Mention the word 'waffle' to someone from America and they'll more than likely lick their lips at the thought of a small, crisp batter cake (mmmmh . . . waffles . . . with syrup), whereas here the likely response is an elongated groan as horrible visions are conjured up of politicians spouting on at great length about nothing in particular.
Disgraced former Taoiseach Bertie Ahern was a master of the art, with even the most harmless enquiry seeing him erect an obstacle course of obfuscation and leading his inquisitor into a maze of misdirection; all the while mangling the English language to throw listeners even further off the scent.
Anyway, there was more than enough waffle going on in Wednesday's presidential debate to keep us waffle-watchers in work for months.
There are only so many times you can hear variations on the notion of someone wanting to be 'a president for the people' before you start screaming at the screen and demanding who'll step up to the plate and be a president for all the cats, dogs and budgerigars in the country.
Likewise, something inside me died very slowly at every use of the word 'inclusion', causing the mind to wander and fantasise that one of the candidates would go off-message and say something bizarrely offensive along the lines of 'The theme of my presidency, if elected, would be one of inclusion . . . except for the travellers and the blacks'.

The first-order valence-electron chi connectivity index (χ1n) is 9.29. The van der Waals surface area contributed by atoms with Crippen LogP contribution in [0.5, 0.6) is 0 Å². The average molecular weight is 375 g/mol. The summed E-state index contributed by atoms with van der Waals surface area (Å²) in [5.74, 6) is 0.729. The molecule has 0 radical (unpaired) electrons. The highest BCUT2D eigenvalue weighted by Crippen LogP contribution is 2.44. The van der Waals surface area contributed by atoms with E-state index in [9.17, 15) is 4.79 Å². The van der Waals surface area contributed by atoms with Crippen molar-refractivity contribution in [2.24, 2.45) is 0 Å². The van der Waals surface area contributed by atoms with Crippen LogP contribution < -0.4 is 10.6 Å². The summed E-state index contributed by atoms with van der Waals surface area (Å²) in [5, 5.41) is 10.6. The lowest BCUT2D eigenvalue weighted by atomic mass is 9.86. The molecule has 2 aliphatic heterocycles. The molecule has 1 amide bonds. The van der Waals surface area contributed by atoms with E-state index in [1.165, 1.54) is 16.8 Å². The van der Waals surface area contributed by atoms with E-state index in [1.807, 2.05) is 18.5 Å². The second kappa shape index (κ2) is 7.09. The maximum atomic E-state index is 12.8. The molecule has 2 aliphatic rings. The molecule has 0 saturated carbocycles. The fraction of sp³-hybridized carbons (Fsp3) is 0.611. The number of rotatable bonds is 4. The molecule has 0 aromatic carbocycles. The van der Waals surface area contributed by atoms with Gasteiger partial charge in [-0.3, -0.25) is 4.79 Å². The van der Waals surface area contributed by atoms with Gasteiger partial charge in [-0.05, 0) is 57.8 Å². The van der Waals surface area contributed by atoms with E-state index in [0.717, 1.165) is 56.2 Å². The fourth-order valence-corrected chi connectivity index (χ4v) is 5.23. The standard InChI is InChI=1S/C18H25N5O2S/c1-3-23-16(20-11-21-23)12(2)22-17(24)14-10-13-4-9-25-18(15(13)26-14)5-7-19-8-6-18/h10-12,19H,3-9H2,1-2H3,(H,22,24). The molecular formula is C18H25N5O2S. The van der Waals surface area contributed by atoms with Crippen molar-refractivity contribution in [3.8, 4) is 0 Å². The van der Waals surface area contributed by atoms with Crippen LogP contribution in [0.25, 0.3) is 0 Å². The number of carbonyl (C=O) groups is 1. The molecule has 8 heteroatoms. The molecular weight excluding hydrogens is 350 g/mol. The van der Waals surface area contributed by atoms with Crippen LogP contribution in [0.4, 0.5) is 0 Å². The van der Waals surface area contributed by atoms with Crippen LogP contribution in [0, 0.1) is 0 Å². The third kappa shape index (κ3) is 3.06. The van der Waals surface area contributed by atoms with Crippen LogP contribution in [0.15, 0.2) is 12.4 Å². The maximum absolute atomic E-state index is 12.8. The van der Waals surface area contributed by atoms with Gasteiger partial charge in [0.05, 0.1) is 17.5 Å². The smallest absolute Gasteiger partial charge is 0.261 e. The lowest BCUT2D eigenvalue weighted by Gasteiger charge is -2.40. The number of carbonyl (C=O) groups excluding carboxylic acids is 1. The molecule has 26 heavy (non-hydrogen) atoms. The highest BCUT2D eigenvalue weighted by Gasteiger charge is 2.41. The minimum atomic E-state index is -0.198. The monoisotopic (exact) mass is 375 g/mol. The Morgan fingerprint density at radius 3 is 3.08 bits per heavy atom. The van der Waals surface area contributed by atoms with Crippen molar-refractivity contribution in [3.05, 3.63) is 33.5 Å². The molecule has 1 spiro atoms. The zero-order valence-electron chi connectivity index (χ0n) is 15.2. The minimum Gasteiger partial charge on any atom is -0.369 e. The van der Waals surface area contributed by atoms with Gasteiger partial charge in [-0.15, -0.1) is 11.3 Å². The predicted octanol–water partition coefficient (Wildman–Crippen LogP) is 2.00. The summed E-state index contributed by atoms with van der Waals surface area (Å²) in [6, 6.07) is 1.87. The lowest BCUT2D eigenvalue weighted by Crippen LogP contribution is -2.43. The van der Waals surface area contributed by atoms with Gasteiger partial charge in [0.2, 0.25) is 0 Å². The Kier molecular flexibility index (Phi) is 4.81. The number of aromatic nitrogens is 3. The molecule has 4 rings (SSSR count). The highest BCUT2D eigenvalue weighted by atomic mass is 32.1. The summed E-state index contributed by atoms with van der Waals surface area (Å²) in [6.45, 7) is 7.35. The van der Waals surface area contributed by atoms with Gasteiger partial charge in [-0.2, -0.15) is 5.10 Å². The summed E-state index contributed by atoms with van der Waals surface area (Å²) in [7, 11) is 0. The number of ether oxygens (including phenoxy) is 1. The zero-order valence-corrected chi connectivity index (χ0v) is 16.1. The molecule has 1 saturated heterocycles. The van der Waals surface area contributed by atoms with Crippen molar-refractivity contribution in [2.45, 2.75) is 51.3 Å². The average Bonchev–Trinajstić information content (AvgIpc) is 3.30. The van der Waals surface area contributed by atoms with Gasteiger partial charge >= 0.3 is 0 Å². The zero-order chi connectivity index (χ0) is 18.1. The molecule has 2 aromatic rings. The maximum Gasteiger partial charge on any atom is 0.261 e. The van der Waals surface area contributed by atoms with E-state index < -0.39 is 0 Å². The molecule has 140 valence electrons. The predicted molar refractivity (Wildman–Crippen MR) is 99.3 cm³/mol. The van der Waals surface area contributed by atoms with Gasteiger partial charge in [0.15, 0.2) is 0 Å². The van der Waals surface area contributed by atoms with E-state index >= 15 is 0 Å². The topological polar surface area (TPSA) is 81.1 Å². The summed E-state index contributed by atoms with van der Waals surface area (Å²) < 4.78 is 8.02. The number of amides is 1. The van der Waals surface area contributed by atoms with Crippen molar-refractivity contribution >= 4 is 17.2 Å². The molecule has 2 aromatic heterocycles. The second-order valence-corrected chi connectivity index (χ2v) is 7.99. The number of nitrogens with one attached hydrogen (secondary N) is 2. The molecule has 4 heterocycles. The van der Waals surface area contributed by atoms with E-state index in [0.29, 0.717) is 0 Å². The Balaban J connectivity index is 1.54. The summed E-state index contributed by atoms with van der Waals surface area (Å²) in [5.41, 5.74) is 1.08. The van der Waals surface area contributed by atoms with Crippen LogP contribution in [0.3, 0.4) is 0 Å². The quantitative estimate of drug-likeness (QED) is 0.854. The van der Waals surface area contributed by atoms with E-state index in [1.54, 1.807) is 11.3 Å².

Still, at least there was some wonderful entertainment to be had watching Martin McGuinness lose his cool at some pointed questioning from Miriam O'Callaghan and revealing himself to be a typical terrorist thug. It must have been galling for the Sinn Fein/IRA candidate to have to resist the temptation to shout 'I could have you killed!' as his blood-soaked past was dredged up again before his beady little eyes.
It's one thing for McGuinness to slime his way around the streets of our country with his goon squad keeping dissident voters away from him, although they seriously slipped up in Athlone on that count, but when confronted with a serious interrogator he couldn't even resort to waffle and showed his true colours. Well done, Miriam O'Callaghan, for a great job all round.